Now is a great time to evaluate your seeds. It’s a fun rainy (or snowy) day project to pull out the box and flip through the packets. What did well? What did poorly? What can’t you wait to plant again? Perhaps most importantly, what can you take to the seed swap and be sure your gardening friends will be getting good seed?
As you hold an older packet in your hand, one big question comes to mind: Are these seeds still viable? Three years is a good general cutoff date, but some will last much longer. And if you haven’t been as careful as you should have in storage, they might not sprout. So how do you know?
There’s a pretty easy way to find out if the seeds are still good: do a germination test. Here’s one way to do it, in 5 steps. As an example, I will use a test that I began today.
1. Count out a good quantity of seeds. In this test, I used Black Spanish Radish (Raphanus sativus) from 2020. This was the last of a large bag tied up in the garage. I shelled them from their pods until I had 100 seeds.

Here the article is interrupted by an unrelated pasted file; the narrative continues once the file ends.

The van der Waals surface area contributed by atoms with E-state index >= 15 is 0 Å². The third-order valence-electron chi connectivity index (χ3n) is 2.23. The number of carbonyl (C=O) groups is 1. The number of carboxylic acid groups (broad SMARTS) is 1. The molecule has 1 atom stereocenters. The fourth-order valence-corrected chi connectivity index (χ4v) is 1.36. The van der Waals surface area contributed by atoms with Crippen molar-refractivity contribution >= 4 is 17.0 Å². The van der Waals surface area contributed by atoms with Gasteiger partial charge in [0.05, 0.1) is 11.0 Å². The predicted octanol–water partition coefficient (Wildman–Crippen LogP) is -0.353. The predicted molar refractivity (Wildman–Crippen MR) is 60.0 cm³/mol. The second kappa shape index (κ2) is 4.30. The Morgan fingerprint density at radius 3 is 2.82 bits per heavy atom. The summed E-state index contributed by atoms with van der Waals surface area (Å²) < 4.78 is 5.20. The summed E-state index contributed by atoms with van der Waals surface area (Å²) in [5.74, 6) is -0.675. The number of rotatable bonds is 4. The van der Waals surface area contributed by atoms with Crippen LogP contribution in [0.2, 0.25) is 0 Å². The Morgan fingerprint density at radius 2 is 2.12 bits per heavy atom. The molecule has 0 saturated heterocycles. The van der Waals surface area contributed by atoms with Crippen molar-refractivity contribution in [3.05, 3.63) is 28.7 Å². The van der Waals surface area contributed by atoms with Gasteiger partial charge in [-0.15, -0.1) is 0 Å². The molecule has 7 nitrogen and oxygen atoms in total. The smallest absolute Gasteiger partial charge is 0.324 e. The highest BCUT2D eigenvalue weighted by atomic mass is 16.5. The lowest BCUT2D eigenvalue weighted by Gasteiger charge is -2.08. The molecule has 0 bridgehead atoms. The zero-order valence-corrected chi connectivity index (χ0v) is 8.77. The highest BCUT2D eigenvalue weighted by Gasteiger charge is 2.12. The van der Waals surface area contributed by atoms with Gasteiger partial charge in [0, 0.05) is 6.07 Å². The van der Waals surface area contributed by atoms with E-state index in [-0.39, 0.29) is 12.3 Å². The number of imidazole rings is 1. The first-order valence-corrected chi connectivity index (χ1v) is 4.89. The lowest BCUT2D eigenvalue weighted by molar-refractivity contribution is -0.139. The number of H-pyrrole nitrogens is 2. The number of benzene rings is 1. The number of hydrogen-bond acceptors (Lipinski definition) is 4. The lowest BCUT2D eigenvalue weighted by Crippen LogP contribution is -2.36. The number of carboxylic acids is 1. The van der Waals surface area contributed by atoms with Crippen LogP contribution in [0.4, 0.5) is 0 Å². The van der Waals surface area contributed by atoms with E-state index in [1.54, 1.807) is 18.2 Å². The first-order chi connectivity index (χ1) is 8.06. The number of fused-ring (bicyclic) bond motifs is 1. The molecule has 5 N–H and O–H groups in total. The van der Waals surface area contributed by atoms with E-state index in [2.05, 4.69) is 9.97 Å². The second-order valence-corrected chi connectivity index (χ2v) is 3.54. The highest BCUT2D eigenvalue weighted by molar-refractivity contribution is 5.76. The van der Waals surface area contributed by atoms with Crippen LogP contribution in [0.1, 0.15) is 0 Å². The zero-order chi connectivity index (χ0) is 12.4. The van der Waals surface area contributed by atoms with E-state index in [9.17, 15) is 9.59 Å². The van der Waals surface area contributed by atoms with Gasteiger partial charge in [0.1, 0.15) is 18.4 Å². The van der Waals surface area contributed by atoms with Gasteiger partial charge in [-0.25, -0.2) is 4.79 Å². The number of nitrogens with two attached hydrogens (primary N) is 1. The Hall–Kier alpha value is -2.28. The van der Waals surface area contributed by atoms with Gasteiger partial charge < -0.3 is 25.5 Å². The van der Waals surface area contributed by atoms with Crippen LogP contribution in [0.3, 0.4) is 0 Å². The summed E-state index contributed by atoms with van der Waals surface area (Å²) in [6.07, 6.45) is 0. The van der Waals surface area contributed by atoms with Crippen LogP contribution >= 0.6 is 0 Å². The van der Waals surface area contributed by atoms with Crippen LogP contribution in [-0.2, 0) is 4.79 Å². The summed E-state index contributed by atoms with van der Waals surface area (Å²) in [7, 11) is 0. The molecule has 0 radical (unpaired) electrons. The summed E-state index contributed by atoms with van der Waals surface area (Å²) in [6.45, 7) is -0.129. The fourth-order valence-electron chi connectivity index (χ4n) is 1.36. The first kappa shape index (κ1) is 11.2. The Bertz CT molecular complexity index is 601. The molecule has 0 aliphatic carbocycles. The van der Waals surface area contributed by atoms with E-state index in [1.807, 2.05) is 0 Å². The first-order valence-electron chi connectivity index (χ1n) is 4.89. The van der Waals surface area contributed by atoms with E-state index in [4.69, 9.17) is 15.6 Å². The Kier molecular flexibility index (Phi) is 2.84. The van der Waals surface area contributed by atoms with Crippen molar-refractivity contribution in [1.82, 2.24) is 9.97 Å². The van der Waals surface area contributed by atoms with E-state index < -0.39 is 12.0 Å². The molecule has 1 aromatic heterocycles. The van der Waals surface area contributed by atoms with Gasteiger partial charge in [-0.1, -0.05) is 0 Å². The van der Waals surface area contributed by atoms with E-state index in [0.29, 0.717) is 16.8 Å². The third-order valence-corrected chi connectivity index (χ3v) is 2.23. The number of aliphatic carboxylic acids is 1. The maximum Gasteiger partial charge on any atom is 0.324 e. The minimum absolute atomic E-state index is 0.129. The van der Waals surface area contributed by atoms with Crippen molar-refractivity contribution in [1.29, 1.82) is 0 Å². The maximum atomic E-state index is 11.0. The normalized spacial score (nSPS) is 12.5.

2. Place the seeds on a moistened paper towel. This will give them a place to germinate.
3. Fold over the paper towel and insert it in a large zippered plastic bag. Lay it flat in a warm place out of the way. I use the top of my refrigerator.
4. Monitor the project daily for the next two weeks. Don’t let the paper towel dry out–the seeds need the moisture to sprout. Just open the bag and sprinkle a little water on the paper, or squirt it with a mister. Keep it moist, but not too wet.
5. Some seeds sprout within a few days, while others can take up to two weeks. When you see the first ones sprout, wait a few more days. Then open it up and count the little green shoots. The seed would be considered viable to share if more than 60 percent of the seeds sprout in your test. A higher number would be much better. At 50 percent or below, it’s best to just toss those seeds on the compost heap and buy (or swap for) fresh seed.
I’ll update this post with the results of my test, so check back in a couple of weeks. Meanwhile, start your own germination test–and post your results to our Facebook page!
There are other methods and of course advice varies. Here are some germination testing resources: